Ethylphenidate or EP or Ethylcaine or Ethyl 2-phenyl-2-piperidin-2-ylacetate or 2-Piperidineacetic acid is a powerful stimulant and an analogue of methylphenidate (Ritalin). Ethylphenidate is a recent research chemical introduced in 2011. Ethylphenidate is a minor metabolite of methylphenidate formed readily in the presence of ethanol. Ethylphenidate is in fact the ethyl ester of 2-phenyl-2-(2-piperidyl) acetic acid, whereas methylphenidate is the methyl ester. Like methylphenidate, ethylphenidate inhibits the reuptake of dopamine and noradrenaline. This leads to an increase in the extracellular concentrations of neurotransmitters in the brain, thereby resulting in an increase in neurotransmission.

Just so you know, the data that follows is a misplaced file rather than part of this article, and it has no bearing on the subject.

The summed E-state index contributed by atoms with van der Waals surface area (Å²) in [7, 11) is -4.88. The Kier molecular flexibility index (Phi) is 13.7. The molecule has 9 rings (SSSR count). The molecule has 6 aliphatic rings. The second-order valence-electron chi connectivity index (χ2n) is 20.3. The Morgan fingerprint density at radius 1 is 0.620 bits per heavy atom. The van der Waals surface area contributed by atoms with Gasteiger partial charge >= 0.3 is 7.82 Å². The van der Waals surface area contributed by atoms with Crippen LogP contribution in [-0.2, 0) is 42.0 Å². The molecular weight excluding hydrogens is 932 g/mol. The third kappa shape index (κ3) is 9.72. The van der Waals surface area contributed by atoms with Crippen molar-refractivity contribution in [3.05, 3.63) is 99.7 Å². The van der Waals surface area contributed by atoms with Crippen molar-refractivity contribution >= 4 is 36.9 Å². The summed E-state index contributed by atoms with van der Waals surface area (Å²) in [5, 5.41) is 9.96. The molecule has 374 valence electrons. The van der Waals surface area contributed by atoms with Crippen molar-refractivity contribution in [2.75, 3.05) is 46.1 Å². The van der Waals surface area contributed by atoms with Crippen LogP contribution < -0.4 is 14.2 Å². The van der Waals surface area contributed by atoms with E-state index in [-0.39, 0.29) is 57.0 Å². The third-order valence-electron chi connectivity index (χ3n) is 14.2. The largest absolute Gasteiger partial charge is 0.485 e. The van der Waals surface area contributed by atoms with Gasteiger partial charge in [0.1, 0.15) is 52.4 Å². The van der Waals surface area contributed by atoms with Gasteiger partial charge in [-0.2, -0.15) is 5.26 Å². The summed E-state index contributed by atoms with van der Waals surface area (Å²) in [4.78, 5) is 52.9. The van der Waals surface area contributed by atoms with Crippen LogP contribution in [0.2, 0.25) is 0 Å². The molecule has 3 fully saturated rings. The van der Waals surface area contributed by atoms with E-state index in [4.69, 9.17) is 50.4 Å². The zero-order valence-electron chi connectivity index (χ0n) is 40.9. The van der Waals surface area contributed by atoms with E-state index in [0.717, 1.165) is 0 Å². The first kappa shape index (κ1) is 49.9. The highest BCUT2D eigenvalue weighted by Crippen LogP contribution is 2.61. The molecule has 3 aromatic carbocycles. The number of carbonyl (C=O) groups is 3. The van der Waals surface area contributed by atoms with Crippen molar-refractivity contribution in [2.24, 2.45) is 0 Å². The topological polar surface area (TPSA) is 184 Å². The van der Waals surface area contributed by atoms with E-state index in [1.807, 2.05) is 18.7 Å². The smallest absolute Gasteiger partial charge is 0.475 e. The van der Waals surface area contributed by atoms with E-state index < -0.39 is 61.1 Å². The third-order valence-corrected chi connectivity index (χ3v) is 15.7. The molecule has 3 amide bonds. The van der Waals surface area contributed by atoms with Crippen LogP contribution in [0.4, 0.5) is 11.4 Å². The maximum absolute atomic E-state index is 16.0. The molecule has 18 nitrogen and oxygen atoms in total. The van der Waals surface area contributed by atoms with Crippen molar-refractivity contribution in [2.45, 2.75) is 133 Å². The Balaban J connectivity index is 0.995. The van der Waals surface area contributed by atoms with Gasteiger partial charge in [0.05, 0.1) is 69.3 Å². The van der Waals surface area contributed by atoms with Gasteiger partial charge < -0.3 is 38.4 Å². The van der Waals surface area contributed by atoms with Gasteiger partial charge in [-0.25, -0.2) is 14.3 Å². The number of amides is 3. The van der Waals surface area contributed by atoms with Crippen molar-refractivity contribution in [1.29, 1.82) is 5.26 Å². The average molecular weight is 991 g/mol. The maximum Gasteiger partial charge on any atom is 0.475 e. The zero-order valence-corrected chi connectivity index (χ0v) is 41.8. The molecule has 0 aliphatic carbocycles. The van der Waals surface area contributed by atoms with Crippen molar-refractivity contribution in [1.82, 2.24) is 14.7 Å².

Ethylphenidate is the ethyl ester of 2-phenyl-2-(2-piperidyl)acetic acid, in the similar manner that methylphenidate is the methyl ester. Ethylphenidate, which was first identified as a stimulant in the mid 1950s, remains a research chemical and has not been approved for human consumption. As a result, it cannot under any circumstances be used for in vivo testing. We commonly used as a psycho stimulant for the treatment of attention-deficit hyperactivity disorder (ADHD). Most research has been done around the in vivo creation of ethylphenidate by mixing alcohol with methylphenidate. Since the synthetic formulation is novel it is interesting to research the difference between the two ways of experiencing ethylphenidate in the human body. It is a potent psychostimulant that acts as both a dopamine reuptake inhibitor and norepinephrine reuptake inhibitor. Anecdotal evidence suggests it is actually more active as a dopamine reuptake inhibitor than norepinephrine. This produces a less jittery and more euphoric high than methylphenidate. This product is intended only for use as an internal standard for methylphenidate quantitation from biological samples or for biological or pharmacokinetic research studies.